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Sang Wook Hong, Steven K. Shevell; Binocular rivalry between two induced colors. Journal of Vision 2006;6(6):816. doi: 10.1167/6.6.816.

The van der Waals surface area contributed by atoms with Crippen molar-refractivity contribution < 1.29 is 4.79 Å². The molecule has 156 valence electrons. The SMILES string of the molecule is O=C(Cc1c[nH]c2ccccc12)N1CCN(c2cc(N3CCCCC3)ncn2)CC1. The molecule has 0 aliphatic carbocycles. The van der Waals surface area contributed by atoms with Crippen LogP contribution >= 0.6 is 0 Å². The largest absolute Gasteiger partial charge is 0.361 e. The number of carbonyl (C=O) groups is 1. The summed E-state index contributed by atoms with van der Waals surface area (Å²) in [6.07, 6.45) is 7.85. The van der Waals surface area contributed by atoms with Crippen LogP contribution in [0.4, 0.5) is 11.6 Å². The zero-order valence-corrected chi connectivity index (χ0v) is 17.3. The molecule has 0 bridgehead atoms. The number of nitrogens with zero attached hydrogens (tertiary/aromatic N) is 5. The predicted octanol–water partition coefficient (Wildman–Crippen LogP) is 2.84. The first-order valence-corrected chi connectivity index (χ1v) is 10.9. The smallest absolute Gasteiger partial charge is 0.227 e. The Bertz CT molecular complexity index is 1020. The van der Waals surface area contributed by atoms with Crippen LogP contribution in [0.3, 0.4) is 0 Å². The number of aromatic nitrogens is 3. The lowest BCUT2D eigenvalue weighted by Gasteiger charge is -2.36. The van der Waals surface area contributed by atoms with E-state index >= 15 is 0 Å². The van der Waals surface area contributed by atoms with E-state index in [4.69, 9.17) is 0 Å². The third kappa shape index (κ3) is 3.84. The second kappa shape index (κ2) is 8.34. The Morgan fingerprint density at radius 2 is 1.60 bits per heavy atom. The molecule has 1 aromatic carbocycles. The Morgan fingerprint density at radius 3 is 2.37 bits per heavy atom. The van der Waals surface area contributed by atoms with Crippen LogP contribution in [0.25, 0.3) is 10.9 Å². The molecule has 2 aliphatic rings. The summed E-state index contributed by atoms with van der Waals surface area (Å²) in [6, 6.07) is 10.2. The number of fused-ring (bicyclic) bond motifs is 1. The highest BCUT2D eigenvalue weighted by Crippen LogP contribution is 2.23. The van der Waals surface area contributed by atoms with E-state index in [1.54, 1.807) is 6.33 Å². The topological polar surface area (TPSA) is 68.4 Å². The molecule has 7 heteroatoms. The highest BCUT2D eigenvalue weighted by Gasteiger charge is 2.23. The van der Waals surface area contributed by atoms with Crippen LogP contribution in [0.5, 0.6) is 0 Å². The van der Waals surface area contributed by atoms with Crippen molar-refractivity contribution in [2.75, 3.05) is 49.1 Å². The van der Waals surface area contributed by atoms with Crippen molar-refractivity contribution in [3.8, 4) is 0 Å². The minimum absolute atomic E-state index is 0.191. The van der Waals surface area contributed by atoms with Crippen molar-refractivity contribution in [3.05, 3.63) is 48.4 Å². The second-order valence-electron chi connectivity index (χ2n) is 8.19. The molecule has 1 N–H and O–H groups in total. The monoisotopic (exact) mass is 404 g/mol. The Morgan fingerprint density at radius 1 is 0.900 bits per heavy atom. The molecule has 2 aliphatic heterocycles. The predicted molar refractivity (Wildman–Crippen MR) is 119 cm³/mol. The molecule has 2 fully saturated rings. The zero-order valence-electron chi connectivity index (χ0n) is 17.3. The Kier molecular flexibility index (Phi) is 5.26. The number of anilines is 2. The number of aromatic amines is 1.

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PURPOSE: An open question in color rivalry is whether alternation between the two colors is caused by a difference in receptoral stimulation or a difference in the neural representation of color appearance. This question was examined with binocular rivalry between physically identical lights that differed in appearance due to chromatic induction. METHODS: Perceptual alternation was measured between gratings of the same chromaticity, presented on patterned inducing backgrounds. The patterned inducing backgrounds caused the gratings, one to each eye, to appear different in color because of chromatic induction. The gratings were dichoptically presented with binocular disparity so the grating appeared in front of the background. In a control condition, perceptual alternation was measured between two physically different chromaticities on a uniform equal-energy-white background. These chromaticities matched the appearance of the identical gratings on their patterned inducing backgrounds. RESULTS: Perceptual alternation was found for the two physically identical chromaticities that appeared different due to chromatic induction. Stereoscopic depth was also perceived, indicating binocular neural combination despite color rivalry (cf. Treisman, 1962). DISCUSSION: These results show that color rivalry is resolved after color appearance is affected by chromatic context. Thus color rivalry does not require competing unequal cone excitations; the results suggest rivalry depends on the neural representation of color appearance. Further, color rivalry within a grating that appears in a different depth plane than the background corroborates separate processing of color and stereoscopic depth, with subsequent neural binding.
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